Let's get the lawyers out of the way! According to a CEA SmartBrief report, a film industry group plans to remove some of the hurdles that have prevented the legal recording of movies onto blank DVDs -- a further sign that Hollywood studios are preparing to expand what consumers can do with downloadable movies.
Here's the details: Under rule changes expected to be finalized soon by the DVD Copy Control Association (DVDCCA), retailers could create movie jukebox kiosks with which customers can select a movie and burn it to a DVD on the spot. Also, online music sites, like iTunes, could start to allow video downloads to be transferred onto DVDs.
These impending changes involve the copy group's proprietary technology known as the Content Scramble System (CSS). The DVDCAA licenses the encryption technology to makers of DVD players and other electronics companies and applies it widely to movies on DVDs to restrict illegal copying.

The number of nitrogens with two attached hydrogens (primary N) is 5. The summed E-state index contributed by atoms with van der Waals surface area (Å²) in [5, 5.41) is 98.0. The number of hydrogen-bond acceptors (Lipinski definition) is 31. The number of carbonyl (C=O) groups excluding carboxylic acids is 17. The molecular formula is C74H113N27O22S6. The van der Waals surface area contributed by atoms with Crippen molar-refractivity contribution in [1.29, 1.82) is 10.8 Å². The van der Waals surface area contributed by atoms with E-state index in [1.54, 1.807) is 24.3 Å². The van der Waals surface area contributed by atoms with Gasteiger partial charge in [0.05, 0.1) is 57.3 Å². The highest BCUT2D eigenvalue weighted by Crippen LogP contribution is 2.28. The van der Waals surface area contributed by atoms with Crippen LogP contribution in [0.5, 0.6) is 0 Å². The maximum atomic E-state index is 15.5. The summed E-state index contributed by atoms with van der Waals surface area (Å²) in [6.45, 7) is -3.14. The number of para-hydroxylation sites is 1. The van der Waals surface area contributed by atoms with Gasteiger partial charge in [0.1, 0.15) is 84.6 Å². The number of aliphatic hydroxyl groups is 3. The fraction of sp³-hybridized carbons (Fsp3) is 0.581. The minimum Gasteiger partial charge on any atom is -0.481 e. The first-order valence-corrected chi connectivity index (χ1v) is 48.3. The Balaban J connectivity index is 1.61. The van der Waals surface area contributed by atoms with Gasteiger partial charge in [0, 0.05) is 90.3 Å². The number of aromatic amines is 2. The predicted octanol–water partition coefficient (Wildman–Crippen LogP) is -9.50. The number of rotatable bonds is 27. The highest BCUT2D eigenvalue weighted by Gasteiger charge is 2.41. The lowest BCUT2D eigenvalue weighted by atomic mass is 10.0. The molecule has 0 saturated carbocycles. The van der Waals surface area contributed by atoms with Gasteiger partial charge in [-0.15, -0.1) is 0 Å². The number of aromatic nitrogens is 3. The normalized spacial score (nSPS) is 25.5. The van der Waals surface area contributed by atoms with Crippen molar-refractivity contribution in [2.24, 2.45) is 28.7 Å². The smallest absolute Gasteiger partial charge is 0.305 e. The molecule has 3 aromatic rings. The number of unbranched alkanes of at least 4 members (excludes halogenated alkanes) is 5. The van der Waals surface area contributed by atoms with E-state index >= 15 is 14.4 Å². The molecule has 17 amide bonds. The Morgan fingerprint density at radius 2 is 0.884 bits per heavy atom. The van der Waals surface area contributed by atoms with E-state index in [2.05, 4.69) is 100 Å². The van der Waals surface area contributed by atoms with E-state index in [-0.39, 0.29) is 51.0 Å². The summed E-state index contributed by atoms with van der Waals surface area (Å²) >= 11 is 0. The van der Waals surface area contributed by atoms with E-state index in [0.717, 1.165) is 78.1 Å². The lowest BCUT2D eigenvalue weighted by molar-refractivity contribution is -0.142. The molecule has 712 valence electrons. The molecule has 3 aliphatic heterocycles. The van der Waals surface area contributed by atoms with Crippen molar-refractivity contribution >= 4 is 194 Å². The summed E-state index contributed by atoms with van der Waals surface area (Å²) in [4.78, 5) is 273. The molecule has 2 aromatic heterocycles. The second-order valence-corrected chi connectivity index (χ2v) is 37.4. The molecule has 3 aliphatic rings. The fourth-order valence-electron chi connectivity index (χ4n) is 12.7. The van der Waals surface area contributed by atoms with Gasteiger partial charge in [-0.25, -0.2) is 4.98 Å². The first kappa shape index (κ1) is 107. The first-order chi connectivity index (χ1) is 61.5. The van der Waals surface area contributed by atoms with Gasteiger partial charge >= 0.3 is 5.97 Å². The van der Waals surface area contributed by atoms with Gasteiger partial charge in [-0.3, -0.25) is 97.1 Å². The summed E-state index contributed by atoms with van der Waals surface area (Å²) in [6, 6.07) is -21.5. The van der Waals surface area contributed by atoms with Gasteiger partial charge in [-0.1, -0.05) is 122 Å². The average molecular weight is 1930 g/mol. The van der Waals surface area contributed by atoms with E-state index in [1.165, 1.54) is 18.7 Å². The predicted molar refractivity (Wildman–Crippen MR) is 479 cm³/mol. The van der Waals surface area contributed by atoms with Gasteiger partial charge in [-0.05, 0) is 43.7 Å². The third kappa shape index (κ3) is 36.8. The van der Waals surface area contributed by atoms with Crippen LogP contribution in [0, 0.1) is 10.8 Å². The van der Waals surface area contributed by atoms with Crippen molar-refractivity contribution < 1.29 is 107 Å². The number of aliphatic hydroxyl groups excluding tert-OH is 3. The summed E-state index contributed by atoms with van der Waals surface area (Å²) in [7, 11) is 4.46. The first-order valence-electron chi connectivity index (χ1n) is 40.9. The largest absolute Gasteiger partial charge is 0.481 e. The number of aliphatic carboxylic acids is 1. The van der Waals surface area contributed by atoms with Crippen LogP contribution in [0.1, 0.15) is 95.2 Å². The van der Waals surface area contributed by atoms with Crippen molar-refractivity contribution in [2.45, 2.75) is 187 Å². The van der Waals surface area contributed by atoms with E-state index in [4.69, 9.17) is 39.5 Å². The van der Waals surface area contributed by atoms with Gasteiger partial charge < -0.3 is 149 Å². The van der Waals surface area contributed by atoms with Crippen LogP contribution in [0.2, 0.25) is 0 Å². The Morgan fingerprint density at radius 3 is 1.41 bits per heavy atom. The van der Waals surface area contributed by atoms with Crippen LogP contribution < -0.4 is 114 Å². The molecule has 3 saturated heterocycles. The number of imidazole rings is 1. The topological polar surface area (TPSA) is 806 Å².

Soon, licensing will expand to movies that are digitally distributed on demand or a la carte — and not just for movies that are mass produced on DVDs. The group also is working with disc makers to produce CSS-compatible blank DVDs.
This move would eliminate the problem of hardware and software compatibility, like faced by CinemaNow customers' whose downloaded movies sometimes don't play on standard DVD players.
For those of you who can't get enough of kiosk technology and future trends, there's actually a trade show next month -- the Self-Service & Kiosk Show -- in San Antonio, TX.